After a 2.37 ERA in April, there was a bit of regression in May. In his first start against San Francisco, he had a 45% zone rate and 54% strike rate and was removed after 4.1 IP. The next start was a natural overcorrection: a 53% zone rate and 61% strike rate resulted in his day ending in 4.1 IP against the Angels six days later.


Phase Two


In his next start, we saw phase 2 of his approach. Brown used his fastball 47% of the time, a season-high at that point. His secondaries, which were already inconsistent, failed him again (he got zero whiffs on 48 sliders and curveballs), and he had to turn to heavier fastball usage.

Phase 2 was essentially more fastballs with location dependent on the sliders and curveballs working. When he could get fastballs and sliders in the zone, he would elevate early and hold the curveball in his back pocket when he got to a two-strike count. This at-bat against Jace Peterson shows the full utilization of his arsenal:

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Brown goes with a slider that Peterson thinks is off the plate away, nabs the inside corner with a fastball Peterson appears to think was a slider, and then buckles the knees after changing the eye level. A perfectly executed pitch sequence, one that emphasizes that the talent is there.

Brown can do this at the top and the bottom of the zone, as exemplified in these back-to-back Oakland starts. There’s only one issue with this dramatic shift in vertical location: the misses start making their way to the center of the zone.

Through June, things were going well. Brown had a 3.62 ERA, 3.54 FIP, 27.4% K%, and 8.5% BB%.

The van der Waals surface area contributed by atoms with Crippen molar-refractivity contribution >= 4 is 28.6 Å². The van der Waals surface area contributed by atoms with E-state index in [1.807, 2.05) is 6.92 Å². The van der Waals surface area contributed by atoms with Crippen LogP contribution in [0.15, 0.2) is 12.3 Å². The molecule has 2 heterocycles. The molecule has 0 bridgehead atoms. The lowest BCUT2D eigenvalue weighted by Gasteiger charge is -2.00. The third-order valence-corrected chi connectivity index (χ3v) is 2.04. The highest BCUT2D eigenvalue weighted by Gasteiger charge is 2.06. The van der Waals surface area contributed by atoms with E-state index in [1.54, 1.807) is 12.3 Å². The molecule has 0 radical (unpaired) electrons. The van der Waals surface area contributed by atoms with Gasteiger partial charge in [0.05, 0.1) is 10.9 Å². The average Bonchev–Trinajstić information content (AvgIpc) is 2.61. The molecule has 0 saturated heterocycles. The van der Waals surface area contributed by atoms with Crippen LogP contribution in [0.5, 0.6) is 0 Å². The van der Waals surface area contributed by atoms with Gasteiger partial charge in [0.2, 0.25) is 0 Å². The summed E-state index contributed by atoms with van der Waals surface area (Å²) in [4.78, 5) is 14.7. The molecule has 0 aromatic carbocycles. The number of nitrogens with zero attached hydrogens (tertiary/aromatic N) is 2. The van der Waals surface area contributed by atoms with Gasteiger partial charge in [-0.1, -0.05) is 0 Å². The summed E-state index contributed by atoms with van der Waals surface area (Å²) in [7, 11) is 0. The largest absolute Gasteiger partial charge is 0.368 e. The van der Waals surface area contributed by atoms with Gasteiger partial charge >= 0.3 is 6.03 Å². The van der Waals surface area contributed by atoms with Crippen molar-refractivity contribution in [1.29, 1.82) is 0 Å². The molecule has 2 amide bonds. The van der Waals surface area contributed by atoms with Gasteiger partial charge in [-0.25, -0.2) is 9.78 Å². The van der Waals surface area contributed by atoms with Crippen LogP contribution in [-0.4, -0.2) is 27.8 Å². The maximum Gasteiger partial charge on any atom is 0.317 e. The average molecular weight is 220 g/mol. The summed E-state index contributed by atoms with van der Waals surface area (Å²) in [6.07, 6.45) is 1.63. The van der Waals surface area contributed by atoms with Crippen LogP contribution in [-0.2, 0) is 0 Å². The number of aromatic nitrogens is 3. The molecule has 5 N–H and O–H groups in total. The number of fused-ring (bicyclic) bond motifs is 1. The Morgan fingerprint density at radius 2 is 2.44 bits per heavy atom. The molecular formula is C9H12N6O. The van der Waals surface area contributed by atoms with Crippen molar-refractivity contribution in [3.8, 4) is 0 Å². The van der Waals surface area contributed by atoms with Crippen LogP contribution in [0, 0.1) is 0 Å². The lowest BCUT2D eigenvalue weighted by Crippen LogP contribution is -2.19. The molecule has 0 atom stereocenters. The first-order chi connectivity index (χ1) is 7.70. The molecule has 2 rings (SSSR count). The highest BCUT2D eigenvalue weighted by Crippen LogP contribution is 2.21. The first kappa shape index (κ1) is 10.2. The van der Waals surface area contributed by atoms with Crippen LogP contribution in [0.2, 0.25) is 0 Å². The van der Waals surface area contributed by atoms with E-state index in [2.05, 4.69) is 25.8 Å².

Phase 3


Unfortunately, this is where the season went off the rails for Brown. It could be where fatigue settled in (although only 87 IP through 7/1), but everything exciting we saw from Brown started to disappear.

From July onward, Brown continued to throw more fastballs and more of them were over the heart of the plate. Not only did the location deteriorate, but the pitch itself did too.

Hunter Brown’s Fastball Characteristics by Month

Brown lost almost an inch of induced vertical break from June to July and never regained it while seeing a slight decrease in velocity. To add to that, the command completely evaporated in a way that he was either too over the plate or nowhere close.

Above is a five-earned-run start against the Mariners where a hefty amount of fastballs are dead center and curveballs are nowhere close. The flip side also occurred, where everything was in the zone, such as this five-earned-run start against the Orioles.

The cost of trying to throw a high volume of elevated fastballs for whiffs was simply too much. All of his pitches leaked into the zone and got hammered. Even though he saw an increase in his fastball’s swinging strike rate, everything else was negatively impacted.

In August and September, all three main offerings posted 10%+ barrel rates, a number usually associated with a good hitter, not the three main pitches of a starter. Brown also tinkered with a sweeper, which has potential, but saw the same fate as his curveball. According to Baseball Savant, 48% of his sweepers were in the heart of the zone or waste, which ranked 3rd among all sweepers (min. 25). The shadow and chase zones are where you want to put a sweeper (or any breaking/offspeed pitch), and Brown was struggling to do that.